Ikea Starkvind: Best air purifier for style

  • Great for… cool looks, smart features, simple controls
  • Not so great for… filtering performance, cost and size

Where most air purifiers are utilitarian white plastic units, Ikea has given its new model a more living-room-friendly Scandinavian look, with a circular design and a fabric-covered baffle in front of the fan. I like that you can buy it in a cool side-table format, complete with wooden legs and top, too. Either way, it keeps things simple, with a single control knob, a default Auto setting and five fan speeds on demand. Both help compensate for the fact that this is quite a big and expensive purifier.

It uses a three-stage filter to capture larger particles and odours as well as the usual PM2.5 pollutants, and while my tests show that it’s not especially powerful, it has enough air-clearing power to handle the average-sized living room. In more subjective tests, I found it also performed well in a well-used kitchen/diner, removing cooking odours in a jiffy. Its other big plus is that it’s reasonably quiet, making barely any noise at lower settings, although it can reach just over 50dB at full tilt. Finally, it’s smart, connecting to Ikea’s Tradfri ecosystem. If you’ve invested in Ikea’s smart bulbs and speakers, you can hook up your purifier, check the air quality and change the current settings via an app.

Key specs – CADR: 240m³/h; Max room size: 20m²; Power settings: 4; Dimensions (WDH): 51 x 19 x 53cm; Weight: 5.9kg; Filter replacement indicator: Yes; Warranty: 1 year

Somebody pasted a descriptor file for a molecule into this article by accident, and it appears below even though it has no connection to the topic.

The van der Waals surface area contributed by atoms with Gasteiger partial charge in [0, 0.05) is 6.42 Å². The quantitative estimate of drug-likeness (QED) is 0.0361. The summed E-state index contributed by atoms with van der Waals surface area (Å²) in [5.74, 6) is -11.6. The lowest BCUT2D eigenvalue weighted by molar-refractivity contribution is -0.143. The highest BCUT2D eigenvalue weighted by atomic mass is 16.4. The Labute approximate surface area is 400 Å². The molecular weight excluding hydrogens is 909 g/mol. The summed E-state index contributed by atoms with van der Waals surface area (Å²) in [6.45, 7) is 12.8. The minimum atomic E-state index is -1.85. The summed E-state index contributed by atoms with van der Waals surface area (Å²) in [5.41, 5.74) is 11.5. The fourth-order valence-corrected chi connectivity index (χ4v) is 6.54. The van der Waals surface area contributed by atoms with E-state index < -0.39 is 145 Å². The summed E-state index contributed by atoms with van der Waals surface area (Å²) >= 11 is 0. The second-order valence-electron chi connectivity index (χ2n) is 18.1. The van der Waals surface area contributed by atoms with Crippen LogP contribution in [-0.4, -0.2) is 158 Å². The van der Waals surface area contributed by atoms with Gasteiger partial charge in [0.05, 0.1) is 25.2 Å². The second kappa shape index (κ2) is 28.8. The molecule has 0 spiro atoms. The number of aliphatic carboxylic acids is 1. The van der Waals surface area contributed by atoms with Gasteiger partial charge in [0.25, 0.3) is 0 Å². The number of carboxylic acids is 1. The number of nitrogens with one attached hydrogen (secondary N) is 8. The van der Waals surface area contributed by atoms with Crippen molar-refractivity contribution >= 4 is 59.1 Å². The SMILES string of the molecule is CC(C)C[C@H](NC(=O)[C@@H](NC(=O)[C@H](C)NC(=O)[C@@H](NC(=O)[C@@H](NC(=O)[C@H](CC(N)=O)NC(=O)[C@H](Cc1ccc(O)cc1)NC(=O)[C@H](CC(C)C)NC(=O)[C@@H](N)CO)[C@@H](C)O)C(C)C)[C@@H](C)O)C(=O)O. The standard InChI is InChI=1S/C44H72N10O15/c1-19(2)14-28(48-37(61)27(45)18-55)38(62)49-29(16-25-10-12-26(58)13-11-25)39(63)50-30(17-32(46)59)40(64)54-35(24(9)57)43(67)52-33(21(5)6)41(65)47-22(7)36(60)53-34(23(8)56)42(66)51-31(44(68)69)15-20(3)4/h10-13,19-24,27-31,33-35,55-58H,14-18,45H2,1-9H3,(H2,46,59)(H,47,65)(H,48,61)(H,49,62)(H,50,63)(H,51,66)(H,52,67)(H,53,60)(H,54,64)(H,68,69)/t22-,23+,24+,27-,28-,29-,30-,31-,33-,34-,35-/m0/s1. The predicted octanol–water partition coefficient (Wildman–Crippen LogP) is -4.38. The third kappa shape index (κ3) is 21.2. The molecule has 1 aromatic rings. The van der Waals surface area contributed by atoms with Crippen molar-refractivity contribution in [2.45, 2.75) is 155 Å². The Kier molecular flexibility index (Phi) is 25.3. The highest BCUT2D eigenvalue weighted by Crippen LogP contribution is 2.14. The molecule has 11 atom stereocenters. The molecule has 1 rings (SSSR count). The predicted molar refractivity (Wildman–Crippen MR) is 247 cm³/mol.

Check price at IKEA

5. Princess Smart Air Purifier 280: Best smart purifier for smaller rooms

Price when reviewed: £175 | Check price at Toolstation

Princess Smart Air Purifier 280: Best smart purifier for smaller rooms

  • Great for… smart features, excellent performance
  • Not so great for… noisy on most settings, expensive

It’s more expensive than comparable compact purifiers, but the Princess Smart Air Purifier 280 has two big points in its favour. First, it’s a smart purifier, connecting to the same HomeWizard Climate app as the smart heaters, fans and dehumidifiers in the Princess range. With it, you can schedule the purifier to turn on and off at certain times, check the PM2.5 levels, temperature and humidity from your smartphone screen, and operate the device through remote control. I wouldn’t say it’s particularly sophisticated, but it’s easy to set up and it works.

Second, the 280 is something of a pocket rocket. It doesn’t have the throughput to handle larger rooms, but put it in a small space and it puts through air at a prodigious rate; in tests, it cleared my test room of aerosol at a similar speed to the mighty Hoover H-Purifier 500. The downside is that it can be noisy. I couldn’t say it was silent even at its lowest speeds, putting out 35dB, while at peak it dishes out nearly 53dB. In Sleep mode it’s hard to hear over ambient noise levels, but it also loses much of its power. Still, as long as you’re not planning to snooze with it on all night long, the Smart Air Purifier 280 is a great option for small and even mid-sized rooms.

Key specs – CADR: 280m³/h; Max room size: 35m²; Power settings: 4; Dimensions (WDH): 25 x 25 x 45cm; Weight: 3.8kg; Filter replacement indicator: Yes; Warranty: 2 years

Check price at Toolstation

6. Levoit Core 300S: Best air purifier for ease of use

Price when reviewed: £150 | Check price at Amazon

Levoit Core 300S: Easiest to use

  • Great for… fuss-free automatic setting, low noise levels at lower speeds, smart settings
  • Not so great for… pricey for a compact purifier